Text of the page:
No wonder lenders are gun-shy. In Boston recently for an auto-finance conference, bankers huddled in seminars with such titles as "Collections in a Recessionary Environment: A Strategic Approach." Dealers are turning more to the carmakers' finance companies--but credit is tightening up there, too. One result: An estimated 30% to 35% of all car-loan applicants are being turned down, compared with 10% to 15% in more normal times, says Thomas Webb, chief economist for the National Automobile Dealers Assn.

War and recession aside, some of Detroit's worst woes are self-induced. To pump up volume, the Big Three have heavily subsidized sales to rent-a-car companies. But now the tactic is backfiring: Rental cars are coming up for resale at cut-rate prices after as little as five months, competing with new cars. For instance, John Hynansky, owner of Winner Group Inc., a big Wilmington (Del.) dealer that sells everything from Fords and Lincolns to Mitsubishis and Nissans, figures he can buy a six-month-old Ford Taurus out of a rental fleet for $8,000 or less and resell it for around $9,000. The car would cost $12,000 new.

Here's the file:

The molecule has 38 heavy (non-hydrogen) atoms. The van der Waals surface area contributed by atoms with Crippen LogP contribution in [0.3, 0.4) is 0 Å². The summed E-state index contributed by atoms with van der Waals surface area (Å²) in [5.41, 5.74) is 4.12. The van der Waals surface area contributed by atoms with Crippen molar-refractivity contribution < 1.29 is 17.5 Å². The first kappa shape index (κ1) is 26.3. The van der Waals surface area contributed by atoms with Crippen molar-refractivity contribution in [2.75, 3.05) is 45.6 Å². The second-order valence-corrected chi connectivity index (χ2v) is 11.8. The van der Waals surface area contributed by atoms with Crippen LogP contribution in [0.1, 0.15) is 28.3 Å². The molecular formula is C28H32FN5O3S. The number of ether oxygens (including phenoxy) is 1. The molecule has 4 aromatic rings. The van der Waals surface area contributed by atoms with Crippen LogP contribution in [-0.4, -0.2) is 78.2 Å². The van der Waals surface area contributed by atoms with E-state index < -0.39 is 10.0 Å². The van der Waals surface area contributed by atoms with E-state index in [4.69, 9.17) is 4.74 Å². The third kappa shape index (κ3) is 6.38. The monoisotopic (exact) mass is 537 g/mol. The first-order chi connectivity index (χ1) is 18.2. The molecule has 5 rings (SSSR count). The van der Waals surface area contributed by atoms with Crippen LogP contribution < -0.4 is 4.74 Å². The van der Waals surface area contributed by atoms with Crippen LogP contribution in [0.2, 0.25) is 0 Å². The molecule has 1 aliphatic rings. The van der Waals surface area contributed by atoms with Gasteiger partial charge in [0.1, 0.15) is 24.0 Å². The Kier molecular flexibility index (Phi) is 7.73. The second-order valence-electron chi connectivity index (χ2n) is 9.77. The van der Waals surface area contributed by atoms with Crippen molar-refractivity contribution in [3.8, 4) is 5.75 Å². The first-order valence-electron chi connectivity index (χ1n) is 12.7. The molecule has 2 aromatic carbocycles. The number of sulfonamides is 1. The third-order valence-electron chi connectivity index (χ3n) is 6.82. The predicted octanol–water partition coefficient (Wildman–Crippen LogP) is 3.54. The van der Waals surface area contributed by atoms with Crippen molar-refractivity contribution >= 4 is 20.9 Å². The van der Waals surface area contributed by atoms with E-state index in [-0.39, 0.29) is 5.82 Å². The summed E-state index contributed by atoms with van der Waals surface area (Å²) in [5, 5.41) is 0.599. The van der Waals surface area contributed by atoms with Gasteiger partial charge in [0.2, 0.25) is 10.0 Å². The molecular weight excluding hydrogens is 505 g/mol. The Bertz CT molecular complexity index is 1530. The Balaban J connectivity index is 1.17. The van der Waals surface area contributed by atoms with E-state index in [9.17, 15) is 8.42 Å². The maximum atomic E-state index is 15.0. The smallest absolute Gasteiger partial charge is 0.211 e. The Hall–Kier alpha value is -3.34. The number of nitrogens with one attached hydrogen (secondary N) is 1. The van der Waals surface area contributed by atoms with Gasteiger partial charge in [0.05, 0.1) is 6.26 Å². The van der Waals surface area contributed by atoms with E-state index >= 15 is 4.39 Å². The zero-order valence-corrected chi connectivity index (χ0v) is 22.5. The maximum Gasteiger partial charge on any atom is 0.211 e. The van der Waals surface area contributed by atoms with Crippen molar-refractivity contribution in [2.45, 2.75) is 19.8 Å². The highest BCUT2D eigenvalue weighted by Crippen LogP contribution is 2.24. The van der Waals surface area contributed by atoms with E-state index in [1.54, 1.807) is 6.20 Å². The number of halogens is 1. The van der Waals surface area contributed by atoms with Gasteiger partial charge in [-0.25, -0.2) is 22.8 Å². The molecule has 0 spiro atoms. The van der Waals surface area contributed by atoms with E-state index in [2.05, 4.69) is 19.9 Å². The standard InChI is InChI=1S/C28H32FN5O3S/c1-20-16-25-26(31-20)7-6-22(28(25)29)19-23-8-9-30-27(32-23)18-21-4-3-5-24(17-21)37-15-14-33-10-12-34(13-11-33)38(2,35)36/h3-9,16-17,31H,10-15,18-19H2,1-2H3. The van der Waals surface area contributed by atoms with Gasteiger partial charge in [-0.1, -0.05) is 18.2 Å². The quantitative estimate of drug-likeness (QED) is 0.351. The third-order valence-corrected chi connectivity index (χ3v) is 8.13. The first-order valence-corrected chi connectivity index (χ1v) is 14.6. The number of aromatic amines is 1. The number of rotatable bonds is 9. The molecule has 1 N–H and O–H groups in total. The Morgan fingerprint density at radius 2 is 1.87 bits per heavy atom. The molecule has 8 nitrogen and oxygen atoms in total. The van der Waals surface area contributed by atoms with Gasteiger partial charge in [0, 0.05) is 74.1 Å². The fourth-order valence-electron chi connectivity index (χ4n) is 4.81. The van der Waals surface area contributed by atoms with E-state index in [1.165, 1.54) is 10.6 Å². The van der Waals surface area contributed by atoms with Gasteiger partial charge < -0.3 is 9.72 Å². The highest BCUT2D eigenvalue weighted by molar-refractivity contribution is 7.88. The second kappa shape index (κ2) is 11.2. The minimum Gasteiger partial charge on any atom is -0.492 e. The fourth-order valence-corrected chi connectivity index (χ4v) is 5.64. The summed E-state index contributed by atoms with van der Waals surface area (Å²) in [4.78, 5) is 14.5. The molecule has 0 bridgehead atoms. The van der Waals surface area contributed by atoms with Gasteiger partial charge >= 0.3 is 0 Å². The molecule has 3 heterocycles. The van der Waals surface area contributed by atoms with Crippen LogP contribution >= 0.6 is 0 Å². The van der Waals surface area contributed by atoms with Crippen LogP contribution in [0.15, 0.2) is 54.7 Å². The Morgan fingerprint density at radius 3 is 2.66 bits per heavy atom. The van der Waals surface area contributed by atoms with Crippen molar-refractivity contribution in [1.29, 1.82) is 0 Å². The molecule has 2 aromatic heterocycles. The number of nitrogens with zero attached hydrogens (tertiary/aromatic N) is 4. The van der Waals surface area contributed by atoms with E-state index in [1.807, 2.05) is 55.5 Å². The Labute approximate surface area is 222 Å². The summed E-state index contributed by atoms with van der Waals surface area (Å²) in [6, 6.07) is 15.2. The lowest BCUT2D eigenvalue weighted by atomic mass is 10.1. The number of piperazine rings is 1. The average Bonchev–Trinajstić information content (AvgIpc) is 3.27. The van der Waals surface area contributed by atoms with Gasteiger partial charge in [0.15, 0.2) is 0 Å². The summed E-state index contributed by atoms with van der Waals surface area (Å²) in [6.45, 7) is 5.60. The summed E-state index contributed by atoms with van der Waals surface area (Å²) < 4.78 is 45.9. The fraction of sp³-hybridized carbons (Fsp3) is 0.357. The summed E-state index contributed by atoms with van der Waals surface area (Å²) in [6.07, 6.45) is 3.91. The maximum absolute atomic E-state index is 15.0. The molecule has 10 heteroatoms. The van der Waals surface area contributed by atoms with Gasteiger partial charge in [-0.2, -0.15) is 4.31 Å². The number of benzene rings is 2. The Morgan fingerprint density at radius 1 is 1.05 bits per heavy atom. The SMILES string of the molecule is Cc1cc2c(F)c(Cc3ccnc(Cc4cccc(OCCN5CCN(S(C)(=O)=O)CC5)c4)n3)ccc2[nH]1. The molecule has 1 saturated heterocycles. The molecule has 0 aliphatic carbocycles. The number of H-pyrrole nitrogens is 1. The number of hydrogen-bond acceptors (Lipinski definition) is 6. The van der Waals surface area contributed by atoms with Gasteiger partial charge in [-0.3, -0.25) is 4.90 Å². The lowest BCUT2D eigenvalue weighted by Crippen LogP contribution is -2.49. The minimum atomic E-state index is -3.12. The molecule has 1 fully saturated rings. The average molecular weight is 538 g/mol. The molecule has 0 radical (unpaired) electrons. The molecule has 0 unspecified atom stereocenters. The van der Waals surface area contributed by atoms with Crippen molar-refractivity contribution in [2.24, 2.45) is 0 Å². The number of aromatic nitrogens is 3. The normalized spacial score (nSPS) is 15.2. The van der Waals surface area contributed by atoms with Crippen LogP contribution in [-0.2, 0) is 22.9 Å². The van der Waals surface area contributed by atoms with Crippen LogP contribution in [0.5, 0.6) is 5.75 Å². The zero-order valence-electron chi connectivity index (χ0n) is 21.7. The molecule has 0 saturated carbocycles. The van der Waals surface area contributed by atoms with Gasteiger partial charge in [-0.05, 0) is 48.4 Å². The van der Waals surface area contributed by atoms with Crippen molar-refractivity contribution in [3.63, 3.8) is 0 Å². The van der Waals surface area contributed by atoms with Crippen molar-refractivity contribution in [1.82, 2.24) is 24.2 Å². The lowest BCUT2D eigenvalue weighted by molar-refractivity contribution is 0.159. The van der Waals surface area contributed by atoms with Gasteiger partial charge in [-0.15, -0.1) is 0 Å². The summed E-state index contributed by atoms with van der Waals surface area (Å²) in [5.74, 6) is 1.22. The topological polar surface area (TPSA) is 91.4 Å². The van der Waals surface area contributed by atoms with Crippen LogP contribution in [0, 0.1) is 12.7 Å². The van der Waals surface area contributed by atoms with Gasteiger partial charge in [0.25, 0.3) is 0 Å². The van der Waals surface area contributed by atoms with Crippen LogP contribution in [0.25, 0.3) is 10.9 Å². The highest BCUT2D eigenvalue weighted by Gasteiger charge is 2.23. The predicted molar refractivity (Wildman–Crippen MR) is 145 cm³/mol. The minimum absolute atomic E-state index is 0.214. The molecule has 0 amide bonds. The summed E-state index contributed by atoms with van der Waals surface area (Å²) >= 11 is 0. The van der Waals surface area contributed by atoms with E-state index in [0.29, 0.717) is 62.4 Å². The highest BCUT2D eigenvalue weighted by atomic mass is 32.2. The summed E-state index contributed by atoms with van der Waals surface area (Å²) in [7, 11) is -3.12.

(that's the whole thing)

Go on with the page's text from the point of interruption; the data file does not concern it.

USED BOOM. To give new cars more breathing room, Ford and GM recently started pressuring rental companies to keep cars in service longer. But that won't keep people from buying other kinds of used cars, which they've been doing in record numbers. And Clifton E. Haley, chairman of Budget Rent a Car Corp., says he may just buy more European models and fewer Fords, even though Ford is a big Budget investor.

The upshot: not much relief in sight for Detroit. Despite the sales slump, Japan's share of the U. S. car and light-truck market notched up more than a point in January and February--to 25.3%, if you count Japanese models that Detroit sells under its own brands. Even the beleaguered Europeans' market share is holding steady, at about 3%. So if new-car sales do rise gradually late this year, there's no guarantee that the Big Three will be big winners. That makes talk of a strong turnaround anytime soon about as believable as that old used-car-lot saw: "This cream puff has only been driven to church and back on Sundays."James B. Treece, with David Woodruff, in Detroit, Geoffrey Smith in Boston, and Karen Lowry Miller in Tokyo